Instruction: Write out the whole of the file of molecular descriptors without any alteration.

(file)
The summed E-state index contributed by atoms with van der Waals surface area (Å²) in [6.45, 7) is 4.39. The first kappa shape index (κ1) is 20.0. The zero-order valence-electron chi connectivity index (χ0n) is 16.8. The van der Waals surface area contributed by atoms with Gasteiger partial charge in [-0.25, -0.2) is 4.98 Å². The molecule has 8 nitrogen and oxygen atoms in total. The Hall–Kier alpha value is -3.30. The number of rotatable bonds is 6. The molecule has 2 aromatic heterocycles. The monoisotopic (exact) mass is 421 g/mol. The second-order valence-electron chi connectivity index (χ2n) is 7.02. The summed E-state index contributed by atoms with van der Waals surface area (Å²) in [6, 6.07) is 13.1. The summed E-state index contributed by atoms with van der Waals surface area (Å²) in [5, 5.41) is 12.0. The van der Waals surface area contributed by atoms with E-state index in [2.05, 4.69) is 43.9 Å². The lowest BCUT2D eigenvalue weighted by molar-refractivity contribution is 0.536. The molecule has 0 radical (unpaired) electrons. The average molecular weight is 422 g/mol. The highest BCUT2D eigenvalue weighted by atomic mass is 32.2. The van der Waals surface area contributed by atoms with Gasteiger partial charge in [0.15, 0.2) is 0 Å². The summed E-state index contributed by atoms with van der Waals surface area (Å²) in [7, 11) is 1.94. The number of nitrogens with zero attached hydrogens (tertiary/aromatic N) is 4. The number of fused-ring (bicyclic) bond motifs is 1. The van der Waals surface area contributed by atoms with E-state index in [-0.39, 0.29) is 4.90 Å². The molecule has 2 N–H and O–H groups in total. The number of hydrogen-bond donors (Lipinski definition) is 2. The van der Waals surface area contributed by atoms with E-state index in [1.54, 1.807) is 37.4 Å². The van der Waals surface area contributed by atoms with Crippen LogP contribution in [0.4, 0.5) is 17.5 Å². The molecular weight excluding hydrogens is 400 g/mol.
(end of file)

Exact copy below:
The summed E-state index contributed by atoms with van der Waals surface area (Å²) in [6.45, 7) is 4.39. The first kappa shape index (κ1) is 20.0. The zero-order valence-electron chi connectivity index (χ0n) is 16.8. The van der Waals surface area contributed by atoms with Gasteiger partial charge in [-0.25, -0.2) is 4.98 Å². The molecule has 8 nitrogen and oxygen atoms in total. The Hall–Kier alpha value is -3.30. The number of rotatable bonds is 6. The molecule has 2 aromatic heterocycles. The monoisotopic (exact) mass is 421 g/mol. The second-order valence-electron chi connectivity index (χ2n) is 7.02. The summed E-state index contributed by atoms with van der Waals surface area (Å²) in [6, 6.07) is 13.1. The summed E-state index contributed by atoms with van der Waals surface area (Å²) in [5, 5.41) is 12.0. The van der Waals surface area contributed by atoms with E-state index in [2.05, 4.69) is 43.9 Å². The lowest BCUT2D eigenvalue weighted by molar-refractivity contribution is 0.536. The molecule has 0 radical (unpaired) electrons. The average molecular weight is 422 g/mol. The highest BCUT2D eigenvalue weighted by atomic mass is 32.2. The van der Waals surface area contributed by atoms with Gasteiger partial charge in [0.15, 0.2) is 0 Å². The summed E-state index contributed by atoms with van der Waals surface area (Å²) in [7, 11) is 1.94. The number of nitrogens with zero attached hydrogens (tertiary/aromatic N) is 4. The number of fused-ring (bicyclic) bond motifs is 1. The van der Waals surface area contributed by atoms with E-state index in [-0.39, 0.29) is 4.90 Å². The molecule has 2 N–H and O–H groups in total. The number of hydrogen-bond donors (Lipinski definition) is 2. The van der Waals surface area contributed by atoms with E-state index in [1.54, 1.807) is 37.4 Å². The van der Waals surface area contributed by atoms with Crippen LogP contribution in [0.4, 0.5) is 17.5 Å². The molecular weight excluding hydrogens is 400 g/mol.